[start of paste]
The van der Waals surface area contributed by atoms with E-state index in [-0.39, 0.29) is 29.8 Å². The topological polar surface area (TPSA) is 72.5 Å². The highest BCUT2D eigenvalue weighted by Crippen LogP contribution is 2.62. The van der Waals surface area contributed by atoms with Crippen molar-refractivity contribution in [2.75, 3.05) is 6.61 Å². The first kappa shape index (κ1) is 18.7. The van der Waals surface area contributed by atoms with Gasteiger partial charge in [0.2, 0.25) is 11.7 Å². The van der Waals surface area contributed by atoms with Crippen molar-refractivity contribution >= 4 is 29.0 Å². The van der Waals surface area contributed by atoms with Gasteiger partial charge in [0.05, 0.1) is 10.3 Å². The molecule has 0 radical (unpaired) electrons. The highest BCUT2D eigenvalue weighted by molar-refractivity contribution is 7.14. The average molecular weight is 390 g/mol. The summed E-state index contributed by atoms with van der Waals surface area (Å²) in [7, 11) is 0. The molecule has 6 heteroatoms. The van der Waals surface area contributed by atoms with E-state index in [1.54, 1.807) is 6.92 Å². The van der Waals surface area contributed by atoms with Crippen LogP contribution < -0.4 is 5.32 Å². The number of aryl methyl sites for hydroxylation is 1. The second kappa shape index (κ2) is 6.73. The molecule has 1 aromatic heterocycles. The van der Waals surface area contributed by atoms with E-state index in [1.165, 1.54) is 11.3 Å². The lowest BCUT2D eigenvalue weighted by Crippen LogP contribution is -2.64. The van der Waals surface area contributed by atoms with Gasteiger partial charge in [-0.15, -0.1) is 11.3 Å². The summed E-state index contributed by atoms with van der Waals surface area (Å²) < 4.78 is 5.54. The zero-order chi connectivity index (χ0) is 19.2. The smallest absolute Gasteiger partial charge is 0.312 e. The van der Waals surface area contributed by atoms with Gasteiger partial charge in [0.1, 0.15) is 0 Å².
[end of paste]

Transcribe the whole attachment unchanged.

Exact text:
The van der Waals surface area contributed by atoms with E-state index in [-0.39, 0.29) is 29.8 Å². The topological polar surface area (TPSA) is 72.5 Å². The highest BCUT2D eigenvalue weighted by Crippen LogP contribution is 2.62. The van der Waals surface area contributed by atoms with Crippen molar-refractivity contribution in [2.75, 3.05) is 6.61 Å². The first kappa shape index (κ1) is 18.7. The van der Waals surface area contributed by atoms with Gasteiger partial charge in [0.2, 0.25) is 11.7 Å². The van der Waals surface area contributed by atoms with Crippen molar-refractivity contribution >= 4 is 29.0 Å². The van der Waals surface area contributed by atoms with Gasteiger partial charge in [0.05, 0.1) is 10.3 Å². The molecule has 0 radical (unpaired) electrons. The highest BCUT2D eigenvalue weighted by molar-refractivity contribution is 7.14. The average molecular weight is 390 g/mol. The summed E-state index contributed by atoms with van der Waals surface area (Å²) in [7, 11) is 0. The molecule has 6 heteroatoms. The van der Waals surface area contributed by atoms with E-state index in [1.54, 1.807) is 6.92 Å². The van der Waals surface area contributed by atoms with Crippen LogP contribution < -0.4 is 5.32 Å². The number of aryl methyl sites for hydroxylation is 1. The second kappa shape index (κ2) is 6.73. The molecule has 1 aromatic heterocycles. The van der Waals surface area contributed by atoms with E-state index in [1.165, 1.54) is 11.3 Å². The lowest BCUT2D eigenvalue weighted by Crippen LogP contribution is -2.64. The van der Waals surface area contributed by atoms with Gasteiger partial charge in [-0.15, -0.1) is 11.3 Å². The summed E-state index contributed by atoms with van der Waals surface area (Å²) < 4.78 is 5.54. The zero-order chi connectivity index (χ0) is 19.2. The smallest absolute Gasteiger partial charge is 0.312 e. The van der Waals surface area contributed by atoms with Gasteiger partial charge in [0.1, 0.15) is 0 Å².